Pewter was used extensively for the everyday needs of people and the care of the sick both at home and in the poor-houses, sanitaria, and hospitals. It is impossible to identify where individual pieces were used unless they were stamped or engraved and often even this has been added at a later date simply to enhance their value. Many of the institutional objects, – bowls, plates, jugs, mugs, porringers, even bed-pans, potties and urinals etc., – were identical to those found in ordinary homes, but others were modified or created specifically for treatments or to alleviate suffering.
Infant feeding bottles are an example of specifically designed items though they might have been used to give fluids to sickly adults as well. Why they come in both “short teat” and “long teat” versions is uncertain but teeth-marks on the latter are more likely to be there because, after it fell out of fashion, a shepherd used the bottle to feed his newborn lambs!
The Pap Boat was a simpler device for giving feeble folk semi-liquid food, and sadly an easier one to forge, so most are 20th C reproductions often with “Dent” or a hospital name on their handle. More sophisticated feeding mugs with extended pouring spouts come in many forms being made by Thomas Compton about 1860 and carrying the War Department broad arrow.
Small bowls, larger rimmed barbers’ bowls and even porringers with a series of lines incised inside the bowl, often with the numbers 4 – 8 – 12 – 16, alongside them (representing fluid ounces) may be classed as Bleeding Bowls, though to have the name of their place of use as well is quite unusual.
Pewter Syringes come in many sizes and one hopes that the larger ones were for veterinary purposes only! Items recovered from wrecks such as The Mary Rose have shed new light on exactly what was carried to war by the barber surgeon but we still cannot be sure of their exact use. Those with very long thin nozzel attachments might well have been used for flushing out wounds but instilling “mercury”, up the urethra, probably as mercuric chloride cream, as a misguided treatment of syphilis was certainly a common practice and not surprisingly urethral syringes have survived better than their original owners. Enema syringes are usually easily identified and there were even automatic clockwork ones which instilled the flushing fluid and played a tune whilst doing so, though these were French!
A Gibson Spoon was an ingenious device which retained the medicine in its hollow body by negative pressure before it was released into the recipient’s mouth by the giver allowing in air. It was designed – “To give laxatives to imbeciles”. Sadly, these will also be found with teeth-marks!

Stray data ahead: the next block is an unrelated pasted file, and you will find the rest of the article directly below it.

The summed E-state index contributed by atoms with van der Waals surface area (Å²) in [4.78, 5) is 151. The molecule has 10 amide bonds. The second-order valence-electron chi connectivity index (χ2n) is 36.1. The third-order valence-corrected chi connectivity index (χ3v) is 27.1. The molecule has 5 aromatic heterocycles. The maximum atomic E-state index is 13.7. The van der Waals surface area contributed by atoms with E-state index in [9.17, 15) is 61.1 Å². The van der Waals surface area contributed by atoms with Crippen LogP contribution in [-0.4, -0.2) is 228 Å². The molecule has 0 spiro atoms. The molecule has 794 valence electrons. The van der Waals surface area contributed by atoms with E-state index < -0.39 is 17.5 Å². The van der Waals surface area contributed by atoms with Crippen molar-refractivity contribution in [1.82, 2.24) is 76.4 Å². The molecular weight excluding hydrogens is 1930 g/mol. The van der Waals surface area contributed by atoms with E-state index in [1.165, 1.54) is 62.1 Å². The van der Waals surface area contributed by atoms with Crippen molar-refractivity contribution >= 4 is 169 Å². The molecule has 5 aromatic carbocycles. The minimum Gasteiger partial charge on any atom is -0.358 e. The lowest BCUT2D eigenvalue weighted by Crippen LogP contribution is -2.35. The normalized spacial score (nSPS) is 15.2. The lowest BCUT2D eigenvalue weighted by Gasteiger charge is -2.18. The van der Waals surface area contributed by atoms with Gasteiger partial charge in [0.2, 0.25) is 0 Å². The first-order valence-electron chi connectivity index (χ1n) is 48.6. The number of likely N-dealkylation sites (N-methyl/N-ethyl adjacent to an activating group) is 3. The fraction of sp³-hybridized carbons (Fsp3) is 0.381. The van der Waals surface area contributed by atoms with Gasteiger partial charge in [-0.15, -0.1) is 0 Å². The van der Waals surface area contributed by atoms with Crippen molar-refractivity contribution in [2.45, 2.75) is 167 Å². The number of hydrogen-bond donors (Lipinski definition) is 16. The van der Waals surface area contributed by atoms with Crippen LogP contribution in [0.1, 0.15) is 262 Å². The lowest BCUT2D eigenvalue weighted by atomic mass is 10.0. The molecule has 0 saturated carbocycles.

If ever you find what looks like an ordinary pint pub measure but with three holes in the top of the handle and one from its bottom into the mug then this is a Mudge Inhaler – probably without its lid. (illustration). When the sufferer inhaled through the flexible tube air would be sucked down the handle and through the liquid within the mug. Hot water with aromatic plants and oils would provide a humid and soothing inhalation. Keep your eyes open!
If the infant feeders represent the beginning of life then pewter coffin platesbrings us to our end. It was the custom, particularly in The States that the pioneers, having placed their loved one in their coffin would, before burial, remove the name plate to carry with them as a memento. These occasionally turn up, even today.
Until the eighteenth century waste was thrown directly into the street, added as “night soil” to a local tip or taken away by men employed for this purpose.Widespread use was thus made at all levels of society of Chamber Pots or Commodes.
We tend to use the terms Chamber Pot and Commode interchangeably but more properly, a pot was used by itself and a commode hidden in a piece of furniture.Two forms are most frequently found; the traditional rounded pot with handle, and the “Welsh Hat” style. Most British commodes are of the “Welsh Hat” style. The earliest rounded pots can be sixteenth century but the Welsh Hat form does not appear until about 1700.
Large narrow-rimmed bowls usually date from the late C18th to the early C19th. A hammered bouge suggests British, not continental manufacture. They were often exported to America, but examples turn up in the UK too. Bowls by London and Glasgow makers occur most often, but they were probably made more widely.The use of four ownership initials, rather than a triad, is common in Scotland,but it can also occur elsewhere, especially on church pieces.